Sometimes, when you’re the head of a laboratory, you’re just going to get a little dirty. Jeff earned his Ph.D. in Alan Tessier’s lab at the W. K. Kellogg Biological Station, a year-round field station operated by Michigan State University. While there, he waited for many, many Daphnia to die of old age, broke several oars rowing out to the middle of lakes on windy days, discovered the mystic incantations that get PCR to work, and thought that the lab never had enough beakers. He followed that with a post-doctoral project in quantiative genetics and demography (in terrestrial plants, of all things!) with Debbie Roach at the University of Virginia. Needing to get back in the water, he returned to Daphnia with a post-doc in evolutionary genetics and genomics in Mike Lynch’s lab at Indiana University. At IU, he launched three sets of mutation accumulation lines that have been going for so long now they could be the subject of a 1960’s horror movie. He also discovered the ancient Piankashaw rituals for hatching ephippia, and used his knowledge of that closely guarded secret to generate hundreds of hybrids. He is now a Professor in Department of Biological Sciences at USC — The real USC — and he finally has enough beakers.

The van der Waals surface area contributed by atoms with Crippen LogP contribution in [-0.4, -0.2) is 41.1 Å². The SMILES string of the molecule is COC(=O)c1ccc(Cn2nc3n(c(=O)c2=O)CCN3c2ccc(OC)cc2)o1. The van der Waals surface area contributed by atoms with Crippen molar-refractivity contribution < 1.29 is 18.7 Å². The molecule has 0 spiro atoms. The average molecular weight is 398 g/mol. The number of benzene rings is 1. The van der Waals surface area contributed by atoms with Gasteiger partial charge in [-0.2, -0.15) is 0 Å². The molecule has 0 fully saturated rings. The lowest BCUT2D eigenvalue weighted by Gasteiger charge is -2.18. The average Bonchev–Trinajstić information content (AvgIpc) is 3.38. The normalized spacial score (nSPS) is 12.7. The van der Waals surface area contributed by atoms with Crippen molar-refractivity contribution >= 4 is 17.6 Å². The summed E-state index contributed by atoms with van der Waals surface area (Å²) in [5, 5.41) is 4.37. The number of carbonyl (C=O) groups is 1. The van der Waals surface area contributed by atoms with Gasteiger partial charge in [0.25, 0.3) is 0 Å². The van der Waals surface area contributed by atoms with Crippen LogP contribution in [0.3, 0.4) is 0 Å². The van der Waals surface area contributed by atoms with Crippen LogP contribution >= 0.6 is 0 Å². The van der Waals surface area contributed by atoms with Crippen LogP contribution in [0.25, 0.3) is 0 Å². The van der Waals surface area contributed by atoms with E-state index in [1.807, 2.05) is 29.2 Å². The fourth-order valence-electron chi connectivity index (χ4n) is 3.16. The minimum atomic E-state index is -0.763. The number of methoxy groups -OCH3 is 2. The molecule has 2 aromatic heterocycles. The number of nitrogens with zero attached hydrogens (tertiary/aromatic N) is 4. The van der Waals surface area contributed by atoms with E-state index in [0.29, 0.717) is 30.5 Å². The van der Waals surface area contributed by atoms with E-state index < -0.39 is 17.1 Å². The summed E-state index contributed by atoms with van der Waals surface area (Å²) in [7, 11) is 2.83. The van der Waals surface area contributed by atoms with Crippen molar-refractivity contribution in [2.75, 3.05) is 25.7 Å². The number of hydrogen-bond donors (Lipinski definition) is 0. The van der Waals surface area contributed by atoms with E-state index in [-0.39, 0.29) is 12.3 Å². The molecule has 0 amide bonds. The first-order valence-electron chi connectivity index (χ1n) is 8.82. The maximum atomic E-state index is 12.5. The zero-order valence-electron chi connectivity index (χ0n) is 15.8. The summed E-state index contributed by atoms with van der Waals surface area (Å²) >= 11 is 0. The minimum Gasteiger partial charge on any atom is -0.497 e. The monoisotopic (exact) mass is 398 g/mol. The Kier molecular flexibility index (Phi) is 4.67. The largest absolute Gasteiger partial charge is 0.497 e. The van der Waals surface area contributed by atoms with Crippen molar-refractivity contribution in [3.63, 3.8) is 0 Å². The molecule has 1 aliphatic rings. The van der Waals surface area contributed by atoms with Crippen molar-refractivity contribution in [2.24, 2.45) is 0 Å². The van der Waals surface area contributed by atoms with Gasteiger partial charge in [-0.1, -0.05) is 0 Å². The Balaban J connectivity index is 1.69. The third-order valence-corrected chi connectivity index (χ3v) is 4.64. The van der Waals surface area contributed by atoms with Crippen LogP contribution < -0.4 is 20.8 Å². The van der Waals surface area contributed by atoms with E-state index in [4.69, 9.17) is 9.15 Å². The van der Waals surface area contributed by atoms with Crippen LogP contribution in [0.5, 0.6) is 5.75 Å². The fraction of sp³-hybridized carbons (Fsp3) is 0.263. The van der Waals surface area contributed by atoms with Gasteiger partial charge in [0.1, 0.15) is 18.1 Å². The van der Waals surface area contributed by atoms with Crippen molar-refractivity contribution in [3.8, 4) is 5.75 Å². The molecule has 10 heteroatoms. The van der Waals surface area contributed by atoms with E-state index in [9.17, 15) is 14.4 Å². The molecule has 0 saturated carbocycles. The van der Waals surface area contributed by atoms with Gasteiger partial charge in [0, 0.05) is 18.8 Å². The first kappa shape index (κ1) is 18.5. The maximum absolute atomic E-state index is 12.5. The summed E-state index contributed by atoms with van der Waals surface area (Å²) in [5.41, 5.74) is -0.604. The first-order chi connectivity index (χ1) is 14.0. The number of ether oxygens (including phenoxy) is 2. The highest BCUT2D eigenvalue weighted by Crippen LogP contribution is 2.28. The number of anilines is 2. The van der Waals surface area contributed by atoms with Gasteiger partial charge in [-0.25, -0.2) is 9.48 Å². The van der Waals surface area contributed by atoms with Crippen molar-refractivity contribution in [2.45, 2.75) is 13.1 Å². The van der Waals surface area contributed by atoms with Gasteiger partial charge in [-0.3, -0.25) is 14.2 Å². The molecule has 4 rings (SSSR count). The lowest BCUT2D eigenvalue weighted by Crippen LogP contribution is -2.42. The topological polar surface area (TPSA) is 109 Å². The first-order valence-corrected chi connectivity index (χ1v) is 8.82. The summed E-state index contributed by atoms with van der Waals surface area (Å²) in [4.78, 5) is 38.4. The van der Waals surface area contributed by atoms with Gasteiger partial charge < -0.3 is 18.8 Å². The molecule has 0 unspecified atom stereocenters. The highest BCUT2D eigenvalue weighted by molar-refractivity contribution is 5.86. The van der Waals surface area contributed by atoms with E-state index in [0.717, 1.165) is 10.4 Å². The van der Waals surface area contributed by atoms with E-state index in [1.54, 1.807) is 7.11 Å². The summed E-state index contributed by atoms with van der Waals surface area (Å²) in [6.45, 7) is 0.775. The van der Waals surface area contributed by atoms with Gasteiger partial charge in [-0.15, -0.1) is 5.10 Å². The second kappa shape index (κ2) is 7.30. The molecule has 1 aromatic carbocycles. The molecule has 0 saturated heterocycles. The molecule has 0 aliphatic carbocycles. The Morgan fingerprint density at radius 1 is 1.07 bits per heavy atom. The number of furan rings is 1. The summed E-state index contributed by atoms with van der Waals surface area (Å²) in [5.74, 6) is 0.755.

In many respects, Jeff’s research interests are driven by a fascination with biodiversity he developed while being raised in the Wisconsin Wilderness. Given that his parents were statistics professors, it was inevitable that nature and nurture would combine to drive him toward the quantitatively rigorous sciences of ecology and evolutionary biology. His main interests are all connected to adaptive divergence, a phenomenon that can only be really understood in the context of non-adaptive evolutionary processes. It has been famously said that nothing in biology can be understood except in light of evolution, but it is less-well appreciated that the converse is true: evolution cannot be understood except through the integration of all other components of biology. Thus, his research activities are spread across the intellectual landscape of biology, and incorporate field ecology, mathematical theory, population genetics, quantitative genetics, physiology, genomics, population biology, demography, species interactions.
He has a secondary interest in research ethics education, the details of which can be found on the Ethics Page.
Jeff has taught Field Biology (non-majors), Environmental Studies, Environmental Science & Policy, Invertebrate Zoology, and Freshwater Ecology. But his favorite classes to teach have been Ecology & Evolution, Evolutionary Biology, and Genomics. Despite the demands he places on his students, every semester they find a way to impress him.
More information can be found on the Teaching page.